© 2006 University of Chicago Library
Darrow, Clarence. Papers
1 linear foot (2 boxes)
Special Collections Research Center
Clarence Darrow (1857-1938) Lawyer and social reformer. Contains correspondence, speeches and articles, copies of press releases relating to the Scopes trial, the manuscript of an unpublished story, and material written after Darrow's death, including letters to his widow, Ruby H. Darrow.
The collection is open for research.
When quoting material from this collection, the preferred citation is: Darrow, Clarence. Papers, [Box #, Folder #], Special Collections Research Center, University of Chicago Library
Clarence S. Darrow (1857-1938) was a lawyer and social reformer who made his home and practiced law in Chicago. Throughout his life he was an active campaigner for the rights of the individual, especially the underprivileged. Darrow had a national reputation in labor law and was the counsel for labor interests throughout the country. His later legal career was mainly in criminal law. A series of spectacular trials, in particular the Leopold-Loeb case in Chicago, 1924, made him world-famous. Perhaps his most famous case was his defense of John Thomas Scopes in 1925 for violation of a Tennessee law banning the teaching of evolution in the public schools. He wrote several books expounding his views and published many lectures and debates as pamphlets. His essays and short stories were published in popular magazines and small journals.
The collection of his papers deposited in the University of Chicago Library contains mimeographed press releases issued by Darrow during the Scopes trial that contained the testimony of various defense witnesses and experts in their scientific fields. Also included are several speeches and articles. Most of the latter are based on true stories and describe the encounter of the underprivileged and the uneducated with the law and the inequities they met. The original manuscript of an unpublished short story by Darrow, written very late in his life, is also a part of the collection. There are several pieces of correspondence, the closing argument of one of his court cases, and other miscellaneous documents. Also included in the collection are letters to Mrs. Darrow after his death, memorials on his death, and speeches and articles written about him.
The following related resources are located in the Department of Special Collections:
Series I: State of Tennesse vs. John T. Scopes, Statements for the press by various defense witnesses
|Box 1 Folder 1|
Dr. Fay-Cooper Cole
|Box 1 Folder 2|
Dr. Winterton C. Curtis
|Box 1 Folder 3|
Charles Hubberd Judd
|Box 1 Folder 4|
Jacob G. Lipman
|Box 1 Folder 5|
Kiktley F. Mather
|Box 1 Folder 6|
Maynard M. Metcalf
|Box 1 Folder 7|
Wilbur A. Nelson
|Box 1 Folder 8|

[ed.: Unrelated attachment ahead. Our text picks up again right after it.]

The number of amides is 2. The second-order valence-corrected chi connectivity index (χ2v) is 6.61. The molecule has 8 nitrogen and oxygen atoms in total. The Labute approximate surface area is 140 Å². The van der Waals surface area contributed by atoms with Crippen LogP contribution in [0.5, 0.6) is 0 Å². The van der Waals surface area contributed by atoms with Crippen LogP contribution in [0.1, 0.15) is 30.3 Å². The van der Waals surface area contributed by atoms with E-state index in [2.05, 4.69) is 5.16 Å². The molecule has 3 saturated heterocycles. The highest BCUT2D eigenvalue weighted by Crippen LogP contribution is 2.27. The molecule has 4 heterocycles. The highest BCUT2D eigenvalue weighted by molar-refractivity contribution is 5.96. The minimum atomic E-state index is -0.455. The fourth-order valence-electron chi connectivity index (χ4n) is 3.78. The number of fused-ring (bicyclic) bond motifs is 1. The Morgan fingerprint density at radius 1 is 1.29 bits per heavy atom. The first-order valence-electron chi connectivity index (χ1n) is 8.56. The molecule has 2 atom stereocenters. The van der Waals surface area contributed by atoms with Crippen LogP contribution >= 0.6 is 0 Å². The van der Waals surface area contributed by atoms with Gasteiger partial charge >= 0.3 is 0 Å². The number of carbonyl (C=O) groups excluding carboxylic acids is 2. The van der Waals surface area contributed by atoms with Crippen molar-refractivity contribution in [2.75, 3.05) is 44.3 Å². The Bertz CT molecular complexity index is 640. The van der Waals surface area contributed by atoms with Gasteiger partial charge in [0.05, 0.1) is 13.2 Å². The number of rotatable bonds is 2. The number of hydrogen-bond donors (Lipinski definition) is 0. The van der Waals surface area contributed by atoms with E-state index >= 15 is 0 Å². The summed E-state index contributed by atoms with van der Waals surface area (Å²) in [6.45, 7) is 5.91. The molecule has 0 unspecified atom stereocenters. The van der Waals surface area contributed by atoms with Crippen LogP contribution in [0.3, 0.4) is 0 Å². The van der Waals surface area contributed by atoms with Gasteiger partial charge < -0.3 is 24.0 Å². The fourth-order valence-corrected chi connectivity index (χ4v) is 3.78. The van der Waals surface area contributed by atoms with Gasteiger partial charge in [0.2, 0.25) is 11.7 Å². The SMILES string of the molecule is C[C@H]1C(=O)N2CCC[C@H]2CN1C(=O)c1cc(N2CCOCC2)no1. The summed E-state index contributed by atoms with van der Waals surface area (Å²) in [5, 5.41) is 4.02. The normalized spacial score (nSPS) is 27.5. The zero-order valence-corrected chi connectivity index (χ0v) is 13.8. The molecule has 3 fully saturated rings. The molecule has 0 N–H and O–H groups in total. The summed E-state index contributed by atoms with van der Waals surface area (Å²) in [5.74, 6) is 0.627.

Horatio Hackett Newman
|Box 1 Folder 9|
Horatio Hackett Newman
Series II: Speeches
|Box 1 Folder 10|
"Whitman in Literature", Walt Whitman Fellowship, May 31, 1913
|Box 1 Folder 11|
City Club, Chicago, March 28, 1919
|Box 1 Folder 12|
Walt Whitman Fellowship, May 31, 1924
|Box 1 Folder 13|
Wisconsin Open Forum, October 1925
|Box 1 Folder 14|
"What to do about Crime", Nebraska State Bar Association, December 28, 1926
|Box 1 Folder 15|
"Is Zionism a Progressive Policy for Israel and America?", a debate between Dr. Stephen S. Wise (affirmative) and Clarence S. Darrow (negative), Sinai Temple, Chicago, October 24, 1927
|Box 1 Folder 16|
Series III: Articles
|Box 1 Folder 17|
"The Doctrine of Fellow Servant"
|Box 1 Folder 18|
"The Doctrine of Assumed Risk"
|Box 1 Folder 19|
"The Andover Jail"
|Box 1 Folder 20|
"Johnny McCaffery- The Breaker Boy"
|Box 1 Folder 21|
"Little Louis Epstine"
|Box 2 Folder 1|
"Results of Law's Delay"
|Box 2 Folder 2|
|Box 2 Folder 3|
"A Story with a Pleasant Ending"
|Box 2 Folder 4|
"The Triumph of Justice"
|Box 2 Folder 5|
"The Influences that make the Law"
|Box 2 Folder 6|
"The Doctrine of the Fellow Servant"
|Box 2 Folder 7|
|Box 2 Folder 8|
Preface to a new edition of Farmington
|Box 2 Folder 9|
Short story (fiction), original manuscript
|Box 2 Folder 10|
Short story (fiction), carbon copies
|Box 2 Folder 11|
People of the State of Illinois vs. Faherty and Detwiler, Closing argument of Clarence Darrow, March 5, 1924
Series III: Miscellaneous Material
|Box 2 Folder 12|
"Schopenauer" (printed) Program, Cugahoga Lawyers Association. November 26, 1927; Clippings
|Box 2 Folder 13|
|Box 2 Folder 13a|
Darrow, Clarence, Chicago, to Paul Goldblatt, Harrisburg, PA, March 18, 1933, ALS 2pp.
|Box 2 Folder 14|
Correspondence to Mrs. Clarence Darrow 1938-1944
|Box 2 Folder 15|
Seminar report by Lilyan Z. Goff at the University of Southern California on Darrow
|Box 2 Folder 16|
|Box 2 Folder 17|
Miscellaneous material (not about Darrow)
|Box 2 Folder 18|
Memorials in Chicago Bar Record, Congressional Record
|Box 2 Folder 19|
|Box 2 Folder 20|
Funeral Book, Funeral Oration of Judge William H. Holly, List of Visitors